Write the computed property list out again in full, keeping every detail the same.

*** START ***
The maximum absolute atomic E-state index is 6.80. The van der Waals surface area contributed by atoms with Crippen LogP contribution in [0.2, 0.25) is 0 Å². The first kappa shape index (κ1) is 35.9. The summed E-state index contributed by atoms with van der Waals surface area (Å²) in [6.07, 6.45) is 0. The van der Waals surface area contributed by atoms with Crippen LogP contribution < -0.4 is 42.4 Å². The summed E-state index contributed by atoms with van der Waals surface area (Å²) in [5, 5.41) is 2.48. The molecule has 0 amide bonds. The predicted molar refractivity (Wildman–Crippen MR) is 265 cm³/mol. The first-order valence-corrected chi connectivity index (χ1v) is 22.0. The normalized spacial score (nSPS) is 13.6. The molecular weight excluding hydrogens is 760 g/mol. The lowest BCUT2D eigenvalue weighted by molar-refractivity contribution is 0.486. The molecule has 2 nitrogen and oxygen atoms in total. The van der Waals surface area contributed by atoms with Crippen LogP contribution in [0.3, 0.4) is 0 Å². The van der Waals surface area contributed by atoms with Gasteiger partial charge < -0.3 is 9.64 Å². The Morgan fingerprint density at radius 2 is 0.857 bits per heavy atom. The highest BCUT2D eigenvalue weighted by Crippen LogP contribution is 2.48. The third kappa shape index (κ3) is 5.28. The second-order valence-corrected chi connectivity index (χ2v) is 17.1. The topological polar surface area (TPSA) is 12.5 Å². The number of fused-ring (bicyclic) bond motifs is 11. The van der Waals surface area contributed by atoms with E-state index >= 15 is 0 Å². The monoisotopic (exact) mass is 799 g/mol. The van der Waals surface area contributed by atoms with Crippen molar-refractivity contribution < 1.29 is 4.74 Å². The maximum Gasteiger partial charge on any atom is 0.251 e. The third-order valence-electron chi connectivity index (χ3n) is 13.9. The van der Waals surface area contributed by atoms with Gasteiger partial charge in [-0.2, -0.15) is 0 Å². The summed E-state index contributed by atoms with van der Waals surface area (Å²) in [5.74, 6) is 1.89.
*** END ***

The maximum absolute atomic E-state index is 6.80. The van der Waals surface area contributed by atoms with Crippen LogP contribution in [0.2, 0.25) is 0 Å². The first kappa shape index (κ1) is 35.9. The summed E-state index contributed by atoms with van der Waals surface area (Å²) in [6.07, 6.45) is 0. The van der Waals surface area contributed by atoms with Crippen LogP contribution < -0.4 is 42.4 Å². The summed E-state index contributed by atoms with van der Waals surface area (Å²) in [5, 5.41) is 2.48. The molecule has 0 amide bonds. The predicted molar refractivity (Wildman–Crippen MR) is 265 cm³/mol. The first-order valence-corrected chi connectivity index (χ1v) is 22.0. The normalized spacial score (nSPS) is 13.6. The molecular weight excluding hydrogens is 760 g/mol. The lowest BCUT2D eigenvalue weighted by molar-refractivity contribution is 0.486. The molecule has 2 nitrogen and oxygen atoms in total. The van der Waals surface area contributed by atoms with Crippen LogP contribution in [0.3, 0.4) is 0 Å². The van der Waals surface area contributed by atoms with Gasteiger partial charge < -0.3 is 9.64 Å². The Morgan fingerprint density at radius 2 is 0.857 bits per heavy atom. The highest BCUT2D eigenvalue weighted by Crippen LogP contribution is 2.48. The third kappa shape index (κ3) is 5.28. The second-order valence-corrected chi connectivity index (χ2v) is 17.1. The topological polar surface area (TPSA) is 12.5 Å². The number of fused-ring (bicyclic) bond motifs is 11. The van der Waals surface area contributed by atoms with E-state index >= 15 is 0 Å². The monoisotopic (exact) mass is 799 g/mol. The van der Waals surface area contributed by atoms with Crippen molar-refractivity contribution < 1.29 is 4.74 Å². The maximum Gasteiger partial charge on any atom is 0.251 e. The third-order valence-electron chi connectivity index (χ3n) is 13.9. The van der Waals surface area contributed by atoms with Gasteiger partial charge in [-0.2, -0.15) is 0 Å². The summed E-state index contributed by atoms with van der Waals surface area (Å²) in [5.74, 6) is 1.89.